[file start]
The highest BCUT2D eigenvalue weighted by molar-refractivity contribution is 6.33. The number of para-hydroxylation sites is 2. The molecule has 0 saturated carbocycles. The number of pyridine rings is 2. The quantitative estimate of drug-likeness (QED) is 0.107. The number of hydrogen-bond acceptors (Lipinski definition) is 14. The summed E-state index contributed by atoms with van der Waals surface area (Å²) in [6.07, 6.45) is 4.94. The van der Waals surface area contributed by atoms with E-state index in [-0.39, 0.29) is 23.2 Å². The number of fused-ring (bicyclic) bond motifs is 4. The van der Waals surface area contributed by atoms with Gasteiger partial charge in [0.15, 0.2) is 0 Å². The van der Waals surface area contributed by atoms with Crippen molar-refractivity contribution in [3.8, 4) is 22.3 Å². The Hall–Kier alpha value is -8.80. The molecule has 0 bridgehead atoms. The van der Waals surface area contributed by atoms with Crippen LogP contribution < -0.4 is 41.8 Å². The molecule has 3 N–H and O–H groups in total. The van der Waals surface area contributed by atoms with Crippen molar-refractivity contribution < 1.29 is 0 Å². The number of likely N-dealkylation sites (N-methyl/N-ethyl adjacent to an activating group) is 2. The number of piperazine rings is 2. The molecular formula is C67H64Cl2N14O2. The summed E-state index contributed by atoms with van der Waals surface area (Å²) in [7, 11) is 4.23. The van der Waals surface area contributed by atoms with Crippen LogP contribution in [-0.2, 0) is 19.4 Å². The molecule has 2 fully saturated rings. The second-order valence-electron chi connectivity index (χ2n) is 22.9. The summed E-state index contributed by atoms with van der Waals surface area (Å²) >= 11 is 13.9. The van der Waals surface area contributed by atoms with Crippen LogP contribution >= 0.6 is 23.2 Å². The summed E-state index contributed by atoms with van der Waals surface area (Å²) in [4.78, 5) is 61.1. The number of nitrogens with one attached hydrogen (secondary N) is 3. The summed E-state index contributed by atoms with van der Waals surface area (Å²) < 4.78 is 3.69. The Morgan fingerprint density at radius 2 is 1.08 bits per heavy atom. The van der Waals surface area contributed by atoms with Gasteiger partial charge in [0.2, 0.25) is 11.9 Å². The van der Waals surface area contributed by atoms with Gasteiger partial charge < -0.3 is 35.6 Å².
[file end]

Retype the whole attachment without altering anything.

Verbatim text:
The highest BCUT2D eigenvalue weighted by molar-refractivity contribution is 6.33. The number of para-hydroxylation sites is 2. The molecule has 0 saturated carbocycles. The number of pyridine rings is 2. The quantitative estimate of drug-likeness (QED) is 0.107. The number of hydrogen-bond acceptors (Lipinski definition) is 14. The summed E-state index contributed by atoms with van der Waals surface area (Å²) in [6.07, 6.45) is 4.94. The van der Waals surface area contributed by atoms with E-state index in [-0.39, 0.29) is 23.2 Å². The number of fused-ring (bicyclic) bond motifs is 4. The van der Waals surface area contributed by atoms with Gasteiger partial charge in [0.15, 0.2) is 0 Å². The van der Waals surface area contributed by atoms with Crippen molar-refractivity contribution in [3.8, 4) is 22.3 Å². The Hall–Kier alpha value is -8.80. The molecule has 0 bridgehead atoms. The van der Waals surface area contributed by atoms with Crippen LogP contribution < -0.4 is 41.8 Å². The molecule has 3 N–H and O–H groups in total. The van der Waals surface area contributed by atoms with Crippen molar-refractivity contribution < 1.29 is 0 Å². The number of likely N-dealkylation sites (N-methyl/N-ethyl adjacent to an activating group) is 2. The number of piperazine rings is 2. The molecular formula is C67H64Cl2N14O2. The summed E-state index contributed by atoms with van der Waals surface area (Å²) in [7, 11) is 4.23. The van der Waals surface area contributed by atoms with Crippen LogP contribution in [-0.2, 0) is 19.4 Å². The molecule has 2 fully saturated rings. The second-order valence-electron chi connectivity index (χ2n) is 22.9. The summed E-state index contributed by atoms with van der Waals surface area (Å²) >= 11 is 13.9. The van der Waals surface area contributed by atoms with Crippen LogP contribution >= 0.6 is 23.2 Å². The summed E-state index contributed by atoms with van der Waals surface area (Å²) in [4.78, 5) is 61.1. The number of nitrogens with one attached hydrogen (secondary N) is 3. The summed E-state index contributed by atoms with van der Waals surface area (Å²) < 4.78 is 3.69. The Morgan fingerprint density at radius 2 is 1.08 bits per heavy atom. The van der Waals surface area contributed by atoms with Gasteiger partial charge in [0.2, 0.25) is 11.9 Å². The van der Waals surface area contributed by atoms with Gasteiger partial charge < -0.3 is 35.6 Å².